Personalized learning accompanied by a lean, blended, iterative approach.

Vander Ark: The important thing to remember is we are all in the early stages of blended learning. It is important to use data in short cycles to test hypotheses and to drive cycles of improvement.

Hudson: Schools are doing more with less. There’s already a built-in lean aspect. This makes it critical to be strategic about trying new things. Blended learning is a strategic decision. Technology needs to be chosen strategically to accomplish some goals. It is important to have meaningful metrics for figuring out whether approaches are effective for improving student learning.

Vander Ark: The key is developing organizational design and an integrated technology plan together. We should iterate those on at least annual cycles. Schools should have a blended model with the best tools school leaders can find, and stay flexible and make modifications on both the model and the tools being used.

Productive “gamification.”

Hudson: Many teachers are unnerved by gamification because we do not want students to just be externally motivated. But there is productive gamification that supports learning and critical thinking.

Vander Ark: There are really cool game-based products, like DreamBox, that can be used in the classroom. Make sure games and classroom instruction focus on challenging concepts. Provide productive feedback. Great games are well-calibrated to boost persistence and confidence. They are not so easy that students get bored or so hard that students get frustrated. Good games may have some reward systems, but good games also enhance intrinsic motivation. Good games are highly accessible.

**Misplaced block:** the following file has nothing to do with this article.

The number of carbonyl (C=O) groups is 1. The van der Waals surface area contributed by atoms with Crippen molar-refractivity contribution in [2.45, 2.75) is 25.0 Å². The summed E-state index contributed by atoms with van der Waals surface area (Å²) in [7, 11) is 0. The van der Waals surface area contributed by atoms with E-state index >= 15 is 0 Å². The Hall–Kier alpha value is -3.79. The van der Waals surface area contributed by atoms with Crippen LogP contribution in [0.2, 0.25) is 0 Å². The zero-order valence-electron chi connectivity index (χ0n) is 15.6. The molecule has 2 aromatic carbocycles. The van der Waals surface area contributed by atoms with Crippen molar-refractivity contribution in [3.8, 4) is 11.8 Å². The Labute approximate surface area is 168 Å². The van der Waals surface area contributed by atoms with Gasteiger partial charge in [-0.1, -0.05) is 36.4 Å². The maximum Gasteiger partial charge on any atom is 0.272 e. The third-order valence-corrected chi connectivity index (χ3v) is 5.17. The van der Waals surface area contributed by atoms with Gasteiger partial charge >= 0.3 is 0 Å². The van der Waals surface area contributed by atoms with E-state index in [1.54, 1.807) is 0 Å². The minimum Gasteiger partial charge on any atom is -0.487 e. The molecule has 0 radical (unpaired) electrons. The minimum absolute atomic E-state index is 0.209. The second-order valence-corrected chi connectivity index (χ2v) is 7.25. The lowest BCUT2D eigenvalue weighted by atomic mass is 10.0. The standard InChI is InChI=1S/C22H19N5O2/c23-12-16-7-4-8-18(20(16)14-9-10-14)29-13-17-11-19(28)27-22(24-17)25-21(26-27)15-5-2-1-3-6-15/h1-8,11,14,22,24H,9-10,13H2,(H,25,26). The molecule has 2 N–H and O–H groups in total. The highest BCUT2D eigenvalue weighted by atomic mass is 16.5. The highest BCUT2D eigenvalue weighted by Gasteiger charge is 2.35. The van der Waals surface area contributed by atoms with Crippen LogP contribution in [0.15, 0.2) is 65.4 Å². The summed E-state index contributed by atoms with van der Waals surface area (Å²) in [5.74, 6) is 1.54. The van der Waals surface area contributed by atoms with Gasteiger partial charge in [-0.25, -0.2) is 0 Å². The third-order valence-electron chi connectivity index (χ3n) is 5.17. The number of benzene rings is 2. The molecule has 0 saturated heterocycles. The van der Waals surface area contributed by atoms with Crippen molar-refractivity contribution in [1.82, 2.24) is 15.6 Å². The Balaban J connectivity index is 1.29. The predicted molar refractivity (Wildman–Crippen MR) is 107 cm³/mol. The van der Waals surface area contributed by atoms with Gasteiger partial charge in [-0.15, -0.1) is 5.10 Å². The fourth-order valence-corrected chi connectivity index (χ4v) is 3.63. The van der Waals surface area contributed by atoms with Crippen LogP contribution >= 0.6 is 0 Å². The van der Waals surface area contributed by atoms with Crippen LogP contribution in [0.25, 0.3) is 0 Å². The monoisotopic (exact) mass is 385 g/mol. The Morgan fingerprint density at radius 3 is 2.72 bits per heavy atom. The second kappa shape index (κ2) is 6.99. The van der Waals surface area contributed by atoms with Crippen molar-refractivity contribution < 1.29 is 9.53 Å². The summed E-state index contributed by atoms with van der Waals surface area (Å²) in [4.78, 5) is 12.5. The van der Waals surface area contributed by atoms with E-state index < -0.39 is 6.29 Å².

The mobile world is where learners live now.

Hudson: There are key decisions administrators need to make around device selection and the limitations and strengths of mouse-based environments, touch-based environments, and smartphones.

Bring Your Own Device (BYOD) is here and key to active, three-screen days.

Vander Ark: Three-screen days include a large screen (projector, television or interactive whiteboard), medium screen (desktop, laptop, or tablet), and then small screen on a mobile phone. At the secondary level, you are already BYOD, whether it is an official policy or not. We think it is important to update acceptable use policies and create acceptable use practices that encourage kids to use their devices responsibly and productively at school.

All schools need more broadband internet access to enable the best use of technology.

Jeremy Baugh, Founding Principal, George and Veronica Phalen Leadership Academies: Our school opened on August 19, 2013. We are a K2 charter school and will expand one grade level every year until we reach 8th grade. We started with three percent of our students on-track with math at the beginning of the year. As of our midyear assessment, 51 percent of our students were ontrack. Thirty-three percent were on-track with reading at the beginning, and now 82 percent are on-track. We are a blended learning school with a station-rotation model. We are absolutely seeing the benefits of blending learning to get our students into small groups and into individualized learning. At our school, we are trying to break down the walls of a traditional school day and year. Our students attend school from 8 a.m. until 4 p.m. 225 days a year. We use an exceptional curriculum and technology to individualize learning. Students have a math block for two hours a day, where they rotate from whole group instruction, online learning, small group learning and collaborative learning. Students will go into a computer lab to work in DreamBox Learning’s adaptive math software as part of their online learning.

To watch this web seminar in its entirety, please go to http://www.districtadministration.com/ws032014.